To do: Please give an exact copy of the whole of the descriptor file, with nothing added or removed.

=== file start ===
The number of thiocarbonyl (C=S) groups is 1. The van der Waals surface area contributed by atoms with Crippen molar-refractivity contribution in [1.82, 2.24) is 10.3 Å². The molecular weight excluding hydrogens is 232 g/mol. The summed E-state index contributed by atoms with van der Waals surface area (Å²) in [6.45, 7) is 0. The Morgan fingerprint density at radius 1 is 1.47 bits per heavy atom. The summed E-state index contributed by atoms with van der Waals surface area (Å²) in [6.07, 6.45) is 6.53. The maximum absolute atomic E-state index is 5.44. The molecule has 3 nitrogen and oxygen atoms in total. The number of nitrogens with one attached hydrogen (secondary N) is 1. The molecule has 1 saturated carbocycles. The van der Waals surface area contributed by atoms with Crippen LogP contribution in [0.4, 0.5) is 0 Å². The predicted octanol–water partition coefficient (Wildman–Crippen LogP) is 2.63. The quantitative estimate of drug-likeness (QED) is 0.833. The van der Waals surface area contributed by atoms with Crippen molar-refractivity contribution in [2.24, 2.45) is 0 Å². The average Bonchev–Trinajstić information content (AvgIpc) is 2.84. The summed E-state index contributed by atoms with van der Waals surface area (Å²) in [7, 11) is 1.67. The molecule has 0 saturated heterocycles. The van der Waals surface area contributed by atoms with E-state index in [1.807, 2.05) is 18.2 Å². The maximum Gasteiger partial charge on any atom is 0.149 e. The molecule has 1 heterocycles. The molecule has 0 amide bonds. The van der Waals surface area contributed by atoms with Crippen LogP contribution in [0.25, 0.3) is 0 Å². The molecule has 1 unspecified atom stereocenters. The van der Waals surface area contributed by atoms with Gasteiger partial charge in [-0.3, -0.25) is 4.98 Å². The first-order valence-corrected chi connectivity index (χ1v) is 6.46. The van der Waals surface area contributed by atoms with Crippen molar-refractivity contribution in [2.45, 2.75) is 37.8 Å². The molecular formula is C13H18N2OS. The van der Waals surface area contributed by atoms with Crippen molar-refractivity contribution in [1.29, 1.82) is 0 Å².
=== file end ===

The number of thiocarbonyl (C=S) groups is 1. The van der Waals surface area contributed by atoms with Crippen molar-refractivity contribution in [1.82, 2.24) is 10.3 Å². The molecular weight excluding hydrogens is 232 g/mol. The summed E-state index contributed by atoms with van der Waals surface area (Å²) in [6.45, 7) is 0. The Morgan fingerprint density at radius 1 is 1.47 bits per heavy atom. The summed E-state index contributed by atoms with van der Waals surface area (Å²) in [6.07, 6.45) is 6.53. The maximum absolute atomic E-state index is 5.44. The molecule has 3 nitrogen and oxygen atoms in total. The number of nitrogens with one attached hydrogen (secondary N) is 1. The molecule has 1 saturated carbocycles. The van der Waals surface area contributed by atoms with Crippen LogP contribution in [0.4, 0.5) is 0 Å². The predicted octanol–water partition coefficient (Wildman–Crippen LogP) is 2.63. The quantitative estimate of drug-likeness (QED) is 0.833. The van der Waals surface area contributed by atoms with Crippen molar-refractivity contribution in [2.24, 2.45) is 0 Å². The average Bonchev–Trinajstić information content (AvgIpc) is 2.84. The summed E-state index contributed by atoms with van der Waals surface area (Å²) in [7, 11) is 1.67. The molecule has 0 saturated heterocycles. The van der Waals surface area contributed by atoms with E-state index in [1.807, 2.05) is 18.2 Å². The maximum Gasteiger partial charge on any atom is 0.149 e. The molecule has 1 heterocycles. The molecule has 0 amide bonds. The van der Waals surface area contributed by atoms with Crippen LogP contribution in [0.25, 0.3) is 0 Å². The molecule has 1 unspecified atom stereocenters. The van der Waals surface area contributed by atoms with Gasteiger partial charge in [-0.3, -0.25) is 4.98 Å². The first-order valence-corrected chi connectivity index (χ1v) is 6.46. The van der Waals surface area contributed by atoms with Crippen molar-refractivity contribution in [2.45, 2.75) is 37.8 Å². The molecular formula is C13H18N2OS. The van der Waals surface area contributed by atoms with Crippen molar-refractivity contribution in [1.29, 1.82) is 0 Å².